A variety of other considerations relevant to COVID-19 testing programs are discussed in our The second year of COVID‑19: A rapidly changing health landscape.
Do I still have to require my employees to wear masks at work? What if we are all vaccinated?
With the increase in vaccination rates (and anecdotal reports of increasing weariness with compliance with COVID-19 restrictions and rules), we have seen a growing reluctance among employers to require their employees to wear face coverings in private workplaces (to be clear, masks in public places remain both required and the norm across most of Canada). Where physical distancing of at least six feet can be maintained, employees and employers are more frequently dispensing with the requirement to wear a face covering in the workplace, where permitted by public health regulations. However, even with higher vaccination rates, face coverings may be advisable from a health and safety perspective where there is a risk of accidental transmission and/or poor ventilation.
We suspect that going into 2022, as more employees return to the physical workplace, breakthrough infections may become more common, potentially leading to an increase in workplace requirements to use face coverings through the winter months.
When do COVID-19 leaves end?
In Ontario, two temporary COVID-19-related leave programs were implemented that are set to end in 2022:
- Paid infectious disease emergency leave provides for up to three days of paid time off for certain reasons related to COVID-19 (as described in our prior Osler Update, Ontario employers must provide new paid COVID-19 leave). This program will end on December 31, 2021 unless it is further extended.
- Unpaid infectious disease emergency leave is a job-protected leave that is deemed to occur where an employee ceases performing their duties for certain reasons related to COVID-19. This program is set to end on January 2, 2022 (as described in our prior Osler Update, Ontario government changes the rules on temporary layoff and constructive dismissal due to the COVID-19 pandemic). Employers in Ontario should consider in advance of January 2, 2022 how they will deal with employees who continue to be on unpaid deemed emergency leave in Ontario. Their change in status as of that date should be approached carefully and in light of the desired business objectives.
British Columbia also implemented a temporary paid sick leave program relating to COVID-19. The B.C. program ends December 31, 2021 as well.
Federal and provincial employment legislative updates
As more employees are returning to the office, governments are focusing on implementing new employment-related legislation that is unrelated to COVID-19.
Bill 27, Working for Workers Act (Ontario)
The Ontario legislature passed Bill 27, Working for Workers Act, 2021 on November 30, 2021. Bill 27 amends employment-related legislation, including the Employment Standards Act, 2000 (ESA) and the Occupational Health and Safety Act (OHSA). These are some of the most notable of the amendments:
- Disconnecting from work policy: Under changes to the ESA, employers with 25 or more employees are required to develop a “disconnecting from work” policy. “Disconnecting from work” means not engaging in work-related communications such as emails, telephone calls, video calls or sending or reviewing messages, after the end of a work day, so as to free employees from the performance of work in non-working hours.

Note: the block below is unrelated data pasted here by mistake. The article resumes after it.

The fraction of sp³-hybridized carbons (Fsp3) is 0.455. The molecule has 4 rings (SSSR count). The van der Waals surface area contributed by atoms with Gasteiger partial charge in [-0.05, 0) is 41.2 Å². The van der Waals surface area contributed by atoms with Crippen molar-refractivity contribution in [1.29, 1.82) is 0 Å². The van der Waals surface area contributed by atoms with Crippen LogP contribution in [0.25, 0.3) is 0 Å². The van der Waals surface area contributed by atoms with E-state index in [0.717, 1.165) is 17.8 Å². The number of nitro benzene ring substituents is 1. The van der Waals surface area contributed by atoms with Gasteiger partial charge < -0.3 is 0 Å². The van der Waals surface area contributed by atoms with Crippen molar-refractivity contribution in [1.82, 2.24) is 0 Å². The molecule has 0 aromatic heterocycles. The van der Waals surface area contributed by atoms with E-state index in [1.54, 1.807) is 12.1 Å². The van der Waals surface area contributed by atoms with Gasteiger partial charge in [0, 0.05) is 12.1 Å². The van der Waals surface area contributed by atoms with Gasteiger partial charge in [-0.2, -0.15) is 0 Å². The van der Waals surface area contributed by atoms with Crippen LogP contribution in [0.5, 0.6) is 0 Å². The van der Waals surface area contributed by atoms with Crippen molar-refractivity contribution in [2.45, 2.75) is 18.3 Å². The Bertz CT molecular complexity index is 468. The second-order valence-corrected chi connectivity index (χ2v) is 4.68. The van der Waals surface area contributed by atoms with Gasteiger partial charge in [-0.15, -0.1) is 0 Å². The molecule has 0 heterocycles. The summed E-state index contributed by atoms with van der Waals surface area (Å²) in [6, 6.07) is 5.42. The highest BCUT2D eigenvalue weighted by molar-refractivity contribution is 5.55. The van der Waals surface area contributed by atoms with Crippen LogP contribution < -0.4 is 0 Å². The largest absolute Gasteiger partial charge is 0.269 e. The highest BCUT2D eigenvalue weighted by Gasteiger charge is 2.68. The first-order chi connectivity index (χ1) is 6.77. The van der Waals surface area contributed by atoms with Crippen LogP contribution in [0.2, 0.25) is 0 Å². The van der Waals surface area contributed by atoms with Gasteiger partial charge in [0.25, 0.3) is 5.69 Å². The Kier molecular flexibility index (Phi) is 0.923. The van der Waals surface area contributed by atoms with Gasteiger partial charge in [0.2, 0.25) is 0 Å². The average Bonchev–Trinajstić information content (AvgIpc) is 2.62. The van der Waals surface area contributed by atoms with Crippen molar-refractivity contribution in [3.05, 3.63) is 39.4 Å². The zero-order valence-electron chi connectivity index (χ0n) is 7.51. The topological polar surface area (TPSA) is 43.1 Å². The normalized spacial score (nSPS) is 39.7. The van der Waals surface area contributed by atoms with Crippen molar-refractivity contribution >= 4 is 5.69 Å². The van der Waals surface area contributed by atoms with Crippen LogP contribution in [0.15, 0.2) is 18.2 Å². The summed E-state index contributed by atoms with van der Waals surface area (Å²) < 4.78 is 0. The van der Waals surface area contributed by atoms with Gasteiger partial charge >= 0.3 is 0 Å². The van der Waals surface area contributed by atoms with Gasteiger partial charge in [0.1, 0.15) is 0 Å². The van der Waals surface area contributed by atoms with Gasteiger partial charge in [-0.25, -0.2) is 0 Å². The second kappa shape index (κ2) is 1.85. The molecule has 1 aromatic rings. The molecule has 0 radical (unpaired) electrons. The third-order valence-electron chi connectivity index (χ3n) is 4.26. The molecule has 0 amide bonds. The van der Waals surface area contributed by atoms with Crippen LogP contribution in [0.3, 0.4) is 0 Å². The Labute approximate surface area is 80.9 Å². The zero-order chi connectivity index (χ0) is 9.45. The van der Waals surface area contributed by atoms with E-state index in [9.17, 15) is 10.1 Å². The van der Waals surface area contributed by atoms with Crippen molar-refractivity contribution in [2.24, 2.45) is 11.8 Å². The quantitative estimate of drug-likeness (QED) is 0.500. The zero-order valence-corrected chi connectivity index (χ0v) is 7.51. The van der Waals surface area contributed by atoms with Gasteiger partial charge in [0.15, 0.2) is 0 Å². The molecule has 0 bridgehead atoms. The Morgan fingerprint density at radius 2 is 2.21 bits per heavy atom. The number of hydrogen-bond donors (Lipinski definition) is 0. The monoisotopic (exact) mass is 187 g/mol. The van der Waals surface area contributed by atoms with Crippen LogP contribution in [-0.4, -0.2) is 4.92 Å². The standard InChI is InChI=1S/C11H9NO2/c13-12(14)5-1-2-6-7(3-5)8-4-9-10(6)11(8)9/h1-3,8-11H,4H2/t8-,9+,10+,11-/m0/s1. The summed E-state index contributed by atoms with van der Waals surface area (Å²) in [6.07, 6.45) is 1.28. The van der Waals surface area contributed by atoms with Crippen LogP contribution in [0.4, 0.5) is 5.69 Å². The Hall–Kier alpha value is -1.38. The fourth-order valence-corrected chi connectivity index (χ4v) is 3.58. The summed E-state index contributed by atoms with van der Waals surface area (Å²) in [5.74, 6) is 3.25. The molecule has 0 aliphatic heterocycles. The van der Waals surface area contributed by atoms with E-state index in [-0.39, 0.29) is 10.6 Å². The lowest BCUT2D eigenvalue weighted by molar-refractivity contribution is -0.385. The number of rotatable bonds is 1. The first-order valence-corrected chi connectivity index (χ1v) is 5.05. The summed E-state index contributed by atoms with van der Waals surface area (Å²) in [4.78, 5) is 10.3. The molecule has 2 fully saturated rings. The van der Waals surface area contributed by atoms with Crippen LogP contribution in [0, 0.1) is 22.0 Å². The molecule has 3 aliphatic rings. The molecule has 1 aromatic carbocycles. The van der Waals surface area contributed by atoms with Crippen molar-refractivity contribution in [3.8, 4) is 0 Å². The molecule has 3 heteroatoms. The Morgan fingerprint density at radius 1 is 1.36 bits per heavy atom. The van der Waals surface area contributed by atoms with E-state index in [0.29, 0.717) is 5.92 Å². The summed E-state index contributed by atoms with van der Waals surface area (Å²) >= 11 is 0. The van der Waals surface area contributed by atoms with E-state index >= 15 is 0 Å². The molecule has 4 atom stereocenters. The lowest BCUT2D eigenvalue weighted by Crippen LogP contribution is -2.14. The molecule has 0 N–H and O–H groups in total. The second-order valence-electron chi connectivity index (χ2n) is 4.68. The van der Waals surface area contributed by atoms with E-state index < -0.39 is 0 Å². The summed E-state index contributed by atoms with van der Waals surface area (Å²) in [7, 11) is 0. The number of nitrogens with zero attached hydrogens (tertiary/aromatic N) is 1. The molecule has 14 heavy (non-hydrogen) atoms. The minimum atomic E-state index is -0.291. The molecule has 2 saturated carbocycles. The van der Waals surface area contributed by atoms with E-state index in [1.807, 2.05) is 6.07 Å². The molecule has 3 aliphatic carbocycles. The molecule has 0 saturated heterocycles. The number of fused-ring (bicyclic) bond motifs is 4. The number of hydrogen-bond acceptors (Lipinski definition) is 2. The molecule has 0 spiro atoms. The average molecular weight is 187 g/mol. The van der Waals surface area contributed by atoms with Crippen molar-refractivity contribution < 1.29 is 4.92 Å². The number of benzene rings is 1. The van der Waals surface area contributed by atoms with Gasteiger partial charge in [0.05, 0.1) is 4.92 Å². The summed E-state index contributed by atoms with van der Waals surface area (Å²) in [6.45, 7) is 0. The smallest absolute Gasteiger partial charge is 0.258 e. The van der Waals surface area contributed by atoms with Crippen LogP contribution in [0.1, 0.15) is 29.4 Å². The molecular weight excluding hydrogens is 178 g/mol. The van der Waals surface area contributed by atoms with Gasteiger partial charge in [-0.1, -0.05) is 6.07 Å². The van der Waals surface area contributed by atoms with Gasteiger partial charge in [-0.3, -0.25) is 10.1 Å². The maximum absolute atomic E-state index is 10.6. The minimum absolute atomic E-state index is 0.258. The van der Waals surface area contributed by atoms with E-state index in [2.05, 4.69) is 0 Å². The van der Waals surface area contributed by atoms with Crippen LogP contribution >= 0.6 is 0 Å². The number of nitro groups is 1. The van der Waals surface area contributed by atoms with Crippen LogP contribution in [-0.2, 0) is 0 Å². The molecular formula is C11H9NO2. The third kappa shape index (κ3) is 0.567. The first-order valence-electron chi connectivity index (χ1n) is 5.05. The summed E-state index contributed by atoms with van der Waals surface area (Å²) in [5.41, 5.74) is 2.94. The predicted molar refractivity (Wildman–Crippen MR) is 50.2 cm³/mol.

- Ban on non-competition agreements: Subject to commercial exceptions (i.e., in the context of a sale of business), employers are prohibited from entering into a non-competition agreement with a non-executive employee that restricts the employee from engaging in post-employment activity or work. The ban is deemed to have come into force on October 25, 2021. Employers will need to consider other methods for discouraging (without outright prohibiting) employees from competing unfairly, such as by adjusting severance and/or incentive compensation mechanics post-employment. Notably, the ban carves out C-suite executives but does not contain exceptions for other members of management or critical employees.
- Temporary help agencies: Temporary help agencies and recruiters operating in Ontario are required to apply for a licence to operate. These agencies are also required to confirm that they have complied with all orders, met the requirements of the ESA and the Employment Protection for Foreign Nationals Act, 2009 and will carry on business “with honesty and integrity and in accordance with the law.” Businesses are prohibited from engaging or using the services of an unlicensed agency or recruiter. The stated intent of this change is to protect vulnerable workers from exploitation.
- Washroom access: The OHSA is amended to require business owners to provide washroom access to workers making deliveries. There are exceptions where access would not be reasonable or practical for reasons related to health and safety, security, workplace conditions or the location of the washroom, or where the washroom can only be accessed through a residence.
Pay Equity Act (federal sector)
The new federal Pay Equity Act (PEA) came into force in August 2021. The PEA requires federally regulated employers with 10 or more employees to take steps to close the gender wage gap and ensure that workers receive equal pay for work of equal value. Employers were required to post a notice by November 1, 2021 informing employees of the employer’s intention to create a pay equity plan. Employers must then develop and post a pay equity plan prior to August 31, 2024.